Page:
Catholic bishops across the region are taking the fight for an immigration overhaul to the pews.
As part of a nationwide campaign, Nebraska bishops are calling for changes that include an “earned path to citizenship for the undocumented.” Iowa bishops are seeking similar policies.
Bishops — who consider immigration policy an important moral issue for their flocks — also are calling for Catholics to urge local members of the U.S. House to support humane immigration legislation when Congress returns next month.
Letters with that message, endorsed by Nebraska's three bishops, were sent this week to all 365 Catholic parishes in the state. Iowa bishops have undertaken a similar mailing.
As early as this weekend priests could begin preaching the message during sermons, covering it during announcements or including it as an insert in parish bulletins.
The Catholic Church has long pushed for comprehensive immigration changes, but this latest effort has a sense of urgency, Catholic leaders said. With the Senate's overwhelming approval of an immigration overhaul in June, church leaders believe that there is momentum on the issue.
“The measure has come to a head,'' said Bishop Richard Pates of the Diocese of Des Moines. “The system is broken (and) there seems to be momentum to fix it. It's a serious moral issue.”
The decision to embrace political action from the pulpit is part of a broader effort by the Catholic Church and other faith groups that support President Barack Obama's call for new immigration laws. It includes advertising and phone calls directed at 60 Catholic Republican lawmakers and “prayerful marches” in congressional districts nationally where the issue has become divisive.
“We want to try to pull out all the stops,” said Kevin Appleby, the director of migration policy at the United States Conference of Catholic Bishops, who said the immigration issue was at a now-or-never moment. “They have to hear the message that we want this done, and if you're not successful during the summer, you're not going to win by the end of the year.”
Many religious organizations have played a substantial role in helping to rally support for an immigration overhaul.
But the Catholic Church, in particular, is throwing its full might behind immigration law changes.
It could be a tough fight.
The Senate-passed immigration bill faces stiff resistance in the GOP-controlled House, where many conservative members denounce as “amnesty” any pathway to citizenship for those in the country illegally. Instead, the House has been working on smaller, mostly enforcement-focused measures. But hard-line opponents are working to kill even those proposals for fear they could later be merged with the Senate bill.
Catholic leaders nationally are betting that their congregations will be able to exert pressure on reluctant Republicans and wavering Democrats to support immigration changes, such as an earned path to citizenship.
An earned path would include such requirements as passing a background check, paying a fine for being undocumented and paying income taxes, according to the U.S. Conference of Catholic Bishops.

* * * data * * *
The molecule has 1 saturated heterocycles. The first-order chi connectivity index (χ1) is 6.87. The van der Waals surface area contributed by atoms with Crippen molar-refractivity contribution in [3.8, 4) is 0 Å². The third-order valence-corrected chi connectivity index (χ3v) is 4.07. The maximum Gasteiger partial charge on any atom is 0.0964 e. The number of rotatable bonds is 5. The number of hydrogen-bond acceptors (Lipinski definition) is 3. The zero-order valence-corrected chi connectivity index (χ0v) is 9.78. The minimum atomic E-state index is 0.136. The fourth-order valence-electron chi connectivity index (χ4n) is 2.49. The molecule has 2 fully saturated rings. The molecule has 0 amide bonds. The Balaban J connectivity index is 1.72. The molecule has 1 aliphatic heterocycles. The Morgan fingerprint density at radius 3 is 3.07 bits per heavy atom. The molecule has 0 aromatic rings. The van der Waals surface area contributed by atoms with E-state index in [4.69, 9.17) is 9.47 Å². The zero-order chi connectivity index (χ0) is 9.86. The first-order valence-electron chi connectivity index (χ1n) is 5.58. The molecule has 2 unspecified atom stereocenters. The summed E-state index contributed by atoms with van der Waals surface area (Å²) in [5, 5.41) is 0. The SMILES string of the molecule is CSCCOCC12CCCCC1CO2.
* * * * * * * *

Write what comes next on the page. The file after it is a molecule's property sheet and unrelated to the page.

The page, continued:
Rep. Steve King, R-Iowa, is one of the most committed, outspoken opponents of any pathway to citizenship for those here illegally and has repeatedly sparked firestorms of criticism for employing provocative rhetoric on the subject. He also is Catholic.
He said bishops may have the edge on him when it comes to church doctrine.
“They know a lot more about faith and theology and especially the depth and the history of the church than I do,” King said. “That's their life, that's their training and they're appointed to guide us. When it comes to immigration, I've sat through nearly 11 years of hearings. ... I doubt if there is anyone in the clergy that can match up to those credentials.”
It's unlikely one Sunday in church is going to reverse King's stance on the issue, and he played down the significance of having to endure a Mass where the priest preaches the importance of passing immigration legislation.
“I've sat through a few homilies that I disagreed with and I anticipate doing that a few times in the future,” King said.
Church leaders recognize that not all Catholics agree about immigration.
The Rev. Damian Zuerlein, a longtime advocate for immigrant rights, said his views have rankled some members of his Papillion parish.
Zuerlein, pastor of St. Columbkille, said the Catholic Church must continue to push for an overhaul, even if some members oppose it.
“It's no different from the pro-life position the church takes,'' said Zuerlein, former pastor of Our Lady of Guadalupe Catholic Church in South Omaha. “If we take the Gospel values and apply them to the world we live in, sometimes people get upset, but that doesn't stop us from talking about a truth.”
Omaha Archbishop George Lucas said the number of Latino Catholics has been growing in Nebraska, and they play an important role in the church and communities.
Statewide, Nebraska's Latino population increased 77 percent between 2000 and 2010. Counts also rose significantly in Iowa.
Catholic leaders said the church's immigration effort isn't just a political one. Key goals are educating Catholics about immigration and encouraging them to consider the Gospel's call to help others.
“We want to think about the Gospel message of who is my neighbor and how do I (help) my neighbor,'' Lucas said.
The immigration letter sent to Nebraska parishes was produced by the U.S. Conference of Catholic Bishops as part of a nationwide campaign. The Nebraska Catholic Conference, the lobbying and public policy arm of the state's three dioceses, emailed the letter to all Nebraska parishes on behalf of the bishops.
This report includes material from the New York Times.